Gratitude: The quality of being thankful; readiness to show appreciation for and to return kindness.
The end of another academic year and orchestral season has come and I feel extraordinarily grateful to be able to do what I do. I love being a musician, inspiring students, and helping others. It seemed appropriate to express these feelings on teacher appreciation week.
If you read my blog, you already know the immense gratitude I feel for the principal teachers in my life; Clem Barone, John Barcellona, Robert Patrick, Anne Zentner, and my Dad, Santo Urso. These giants are with me in my practice room every day. I would not be where I am today if not for them. Their knowledge and generosity goes way beyond simply playing the flute; these pearls of wisdom were and continue to be a life lessons.
We may not achieve all the things we set out to do in the beginning of our journey. Our paths twist and turn and take us in directions we never imagined, but ultimately were meant to take. Winning a big job in a top orchestra, being appointed to a full-time professor position at a major school of music, or whatever road you mapped out and thought you were on, ultimately doesn’t define you. At the end of the day, what matters most is that you’re a good person and that you keep going. Why? Because you love what you do. What else matters? Integrity, passion, honesty, loyalty, work ethic, love of the music, telling the story – these are things my mentors and teachers taught me and these are the things I strive to pass along to my students.
With commencement around the corner, graduates can’t help but reflect back on the past 4 + years of their lives. Looking ahead to the unknown road before you students continue on your journey, here’s my .2 cents:
Be kind to yourself. These are words you often hear but I can’t say it enough. Be kind to yourself. We musicians beat ourselves up in the practice room; “…It’s not fast/slow/soft/loud/musical enough, I’m not good enough…” First of all, you are good enough. Secondly, as for the faster/higher/louder, you have the tools you need to fix those things. So, roll up your sleeves and do the work. There’s no substitute or short cut. Growth as an artist isn’t like cramming for a US History exam, it’s a process, and one that you must learn to love. In doing so, speak well of you to you. It’s amazing the things we say to ourselves in the practice room that we would never ever say to anyone else. Be kind. Always.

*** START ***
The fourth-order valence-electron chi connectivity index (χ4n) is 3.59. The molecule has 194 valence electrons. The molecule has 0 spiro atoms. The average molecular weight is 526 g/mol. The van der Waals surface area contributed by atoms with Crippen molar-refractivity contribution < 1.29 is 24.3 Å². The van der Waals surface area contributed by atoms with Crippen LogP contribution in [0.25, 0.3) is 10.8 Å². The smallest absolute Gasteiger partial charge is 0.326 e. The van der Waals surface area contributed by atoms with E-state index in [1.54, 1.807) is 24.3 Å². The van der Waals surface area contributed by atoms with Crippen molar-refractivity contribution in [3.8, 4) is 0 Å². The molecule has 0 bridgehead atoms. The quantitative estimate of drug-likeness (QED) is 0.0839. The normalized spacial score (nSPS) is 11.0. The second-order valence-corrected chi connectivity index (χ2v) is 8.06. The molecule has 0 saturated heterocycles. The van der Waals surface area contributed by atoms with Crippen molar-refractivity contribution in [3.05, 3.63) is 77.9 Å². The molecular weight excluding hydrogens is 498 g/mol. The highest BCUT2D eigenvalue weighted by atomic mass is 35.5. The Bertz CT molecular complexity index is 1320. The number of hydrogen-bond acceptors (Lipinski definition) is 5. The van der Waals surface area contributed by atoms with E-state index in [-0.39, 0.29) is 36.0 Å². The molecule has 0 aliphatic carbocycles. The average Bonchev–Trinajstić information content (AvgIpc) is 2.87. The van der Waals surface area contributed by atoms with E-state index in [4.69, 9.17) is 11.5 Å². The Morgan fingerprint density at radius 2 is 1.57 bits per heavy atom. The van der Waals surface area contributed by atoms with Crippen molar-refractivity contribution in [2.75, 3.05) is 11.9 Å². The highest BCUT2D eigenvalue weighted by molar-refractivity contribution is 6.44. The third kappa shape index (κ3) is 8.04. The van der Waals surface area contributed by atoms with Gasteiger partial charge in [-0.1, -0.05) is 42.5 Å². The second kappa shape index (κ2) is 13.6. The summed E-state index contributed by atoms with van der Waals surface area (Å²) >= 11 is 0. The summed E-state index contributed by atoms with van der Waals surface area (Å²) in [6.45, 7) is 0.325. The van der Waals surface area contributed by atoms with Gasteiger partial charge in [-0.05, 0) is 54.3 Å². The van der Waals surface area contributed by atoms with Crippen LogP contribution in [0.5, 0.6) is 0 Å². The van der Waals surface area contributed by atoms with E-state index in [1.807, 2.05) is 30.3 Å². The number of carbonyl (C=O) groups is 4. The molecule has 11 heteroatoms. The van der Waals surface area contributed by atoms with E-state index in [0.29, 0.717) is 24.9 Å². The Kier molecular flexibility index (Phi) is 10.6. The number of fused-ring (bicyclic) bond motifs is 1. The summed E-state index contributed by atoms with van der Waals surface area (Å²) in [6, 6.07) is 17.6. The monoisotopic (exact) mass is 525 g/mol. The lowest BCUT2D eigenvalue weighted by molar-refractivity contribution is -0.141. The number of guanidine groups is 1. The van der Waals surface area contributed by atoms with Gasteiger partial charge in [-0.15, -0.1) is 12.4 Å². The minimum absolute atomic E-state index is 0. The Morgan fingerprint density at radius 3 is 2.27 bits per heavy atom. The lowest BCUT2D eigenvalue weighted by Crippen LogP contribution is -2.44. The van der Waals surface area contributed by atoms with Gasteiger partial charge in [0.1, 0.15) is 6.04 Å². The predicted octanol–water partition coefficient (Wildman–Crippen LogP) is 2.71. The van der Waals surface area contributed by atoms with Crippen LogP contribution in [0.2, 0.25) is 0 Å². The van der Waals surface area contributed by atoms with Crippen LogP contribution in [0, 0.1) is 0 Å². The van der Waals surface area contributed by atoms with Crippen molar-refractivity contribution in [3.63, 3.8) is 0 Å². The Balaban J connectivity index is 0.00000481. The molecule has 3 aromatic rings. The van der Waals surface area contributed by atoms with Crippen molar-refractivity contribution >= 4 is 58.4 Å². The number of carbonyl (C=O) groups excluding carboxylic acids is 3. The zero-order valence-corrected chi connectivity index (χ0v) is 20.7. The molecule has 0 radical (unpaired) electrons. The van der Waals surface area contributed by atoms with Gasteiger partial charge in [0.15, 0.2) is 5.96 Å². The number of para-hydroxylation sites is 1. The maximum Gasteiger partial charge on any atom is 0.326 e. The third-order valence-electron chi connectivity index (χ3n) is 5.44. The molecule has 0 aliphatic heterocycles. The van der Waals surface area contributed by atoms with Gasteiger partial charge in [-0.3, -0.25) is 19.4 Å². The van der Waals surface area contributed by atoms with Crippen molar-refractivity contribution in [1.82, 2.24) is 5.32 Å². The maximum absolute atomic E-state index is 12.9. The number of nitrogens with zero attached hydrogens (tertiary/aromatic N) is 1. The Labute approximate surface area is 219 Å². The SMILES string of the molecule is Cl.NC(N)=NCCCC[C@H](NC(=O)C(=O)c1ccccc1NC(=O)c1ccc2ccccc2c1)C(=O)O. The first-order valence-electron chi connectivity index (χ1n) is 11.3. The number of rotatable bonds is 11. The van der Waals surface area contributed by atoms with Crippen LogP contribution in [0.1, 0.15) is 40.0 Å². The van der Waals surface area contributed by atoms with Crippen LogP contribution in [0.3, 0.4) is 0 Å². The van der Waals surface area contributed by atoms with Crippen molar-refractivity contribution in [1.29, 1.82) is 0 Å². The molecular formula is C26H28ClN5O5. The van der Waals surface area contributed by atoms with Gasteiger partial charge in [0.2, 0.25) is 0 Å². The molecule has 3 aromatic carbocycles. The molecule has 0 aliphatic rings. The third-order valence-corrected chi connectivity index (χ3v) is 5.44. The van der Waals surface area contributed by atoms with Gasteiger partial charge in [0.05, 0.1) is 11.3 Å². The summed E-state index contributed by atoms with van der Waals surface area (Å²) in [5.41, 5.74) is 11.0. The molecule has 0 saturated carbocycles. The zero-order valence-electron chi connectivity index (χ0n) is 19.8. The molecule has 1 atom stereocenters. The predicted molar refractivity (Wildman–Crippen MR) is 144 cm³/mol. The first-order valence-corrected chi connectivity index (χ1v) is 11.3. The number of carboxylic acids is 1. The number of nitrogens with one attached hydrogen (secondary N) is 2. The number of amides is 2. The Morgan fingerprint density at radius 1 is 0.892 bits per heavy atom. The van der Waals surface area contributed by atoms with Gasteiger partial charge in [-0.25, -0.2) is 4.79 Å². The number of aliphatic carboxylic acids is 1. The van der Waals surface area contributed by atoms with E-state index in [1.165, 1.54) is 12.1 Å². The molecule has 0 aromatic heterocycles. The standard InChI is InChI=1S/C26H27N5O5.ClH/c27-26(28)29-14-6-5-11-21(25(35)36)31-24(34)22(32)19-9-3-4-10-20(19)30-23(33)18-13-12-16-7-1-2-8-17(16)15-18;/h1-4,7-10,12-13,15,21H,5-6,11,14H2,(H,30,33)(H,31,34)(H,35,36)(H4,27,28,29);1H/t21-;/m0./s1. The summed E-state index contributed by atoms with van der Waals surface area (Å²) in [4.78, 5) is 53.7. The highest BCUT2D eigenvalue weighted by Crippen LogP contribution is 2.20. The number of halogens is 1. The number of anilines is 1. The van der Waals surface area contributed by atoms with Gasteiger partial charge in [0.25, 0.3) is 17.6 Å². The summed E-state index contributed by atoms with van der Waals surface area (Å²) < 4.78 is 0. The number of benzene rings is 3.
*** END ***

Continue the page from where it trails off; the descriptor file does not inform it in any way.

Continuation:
Be patient with the process. Rome wasn’t built in a day. Working things out takes time. Like I said, there are no short cuts. If you have to learn a 14 page concerto with a crazy difficult third movement that is marked quarter note = 327, you know what you need to do. How would you advise a student or colleague to work it out? And, what language would you use when expressing that? (see above). When working something out slowly, after however many times through it, it will naturally begin to get easier, more fluid, less clunky. Trust me, it will. Feeling less than 100% inspired? Take whatever time necessary to figure out what you need to do to regain that spark. Then, let go and trust the process.
Be open to all of the possibilities. We have no idea where the road will take us. We might think we do, but we don’t. Try to enjoy the unknown, unplanned, unmapped world of total possibility. Be open and be ready. My Dad used to say “Opportunity will knock, it might only be once, so be ready.” Truer words were never spoken. I could tell you a dozen different stories to support this statement, the last-minute call to sub with this orchestra or that orchestra, for example. Bottom line: be ready and be open to all of it.
Express your sincere gratitude. I’m not suggesting that you suck up to the personnel manager, principal clarinetist, or whomever offers you that last minute golden opportunity. Express sincere gratitude. Yes, you’re the one doing the work in the practice room, but you don’t get there on your own. There are people along the way, sometimes behind the scenes, who help you with a recommendation or kind word to the the right person, give selflessly to you to help you improve and be your very best, offer advice when you feel lost, give you extra lessons for free, whatever the case, be gracious and thankful to these people. Stop right now and ask yourself who these people are in your life. Have you expressed gratitude to them? If not, do it now. Write them a note, a real note, not a text. Pick up the phone and give them a call to say hello, see what’s new in their lives, and say thank you. Karma begets karma.
The 2018-19 orchestra season ended a little earlier for me this year as I’m planning my wedding and giving myself the gift of time off to do so. A few weeks ago I was lucky to enjoy the super bloom from my Subaru windows as I made my way up and down the state of California for work. Seriously, the 5 and 99 freeways have never been more beautiful. It reminded once again how fortunate I am to make my living as an orchestral flutist, university professor, and body mapping specialist. Thank you to my teachers Clem, John, Bob, Anne, and Dad, as well as my family, friends, and colleagues who continue to inspire me every day. I’m so grateful for you all.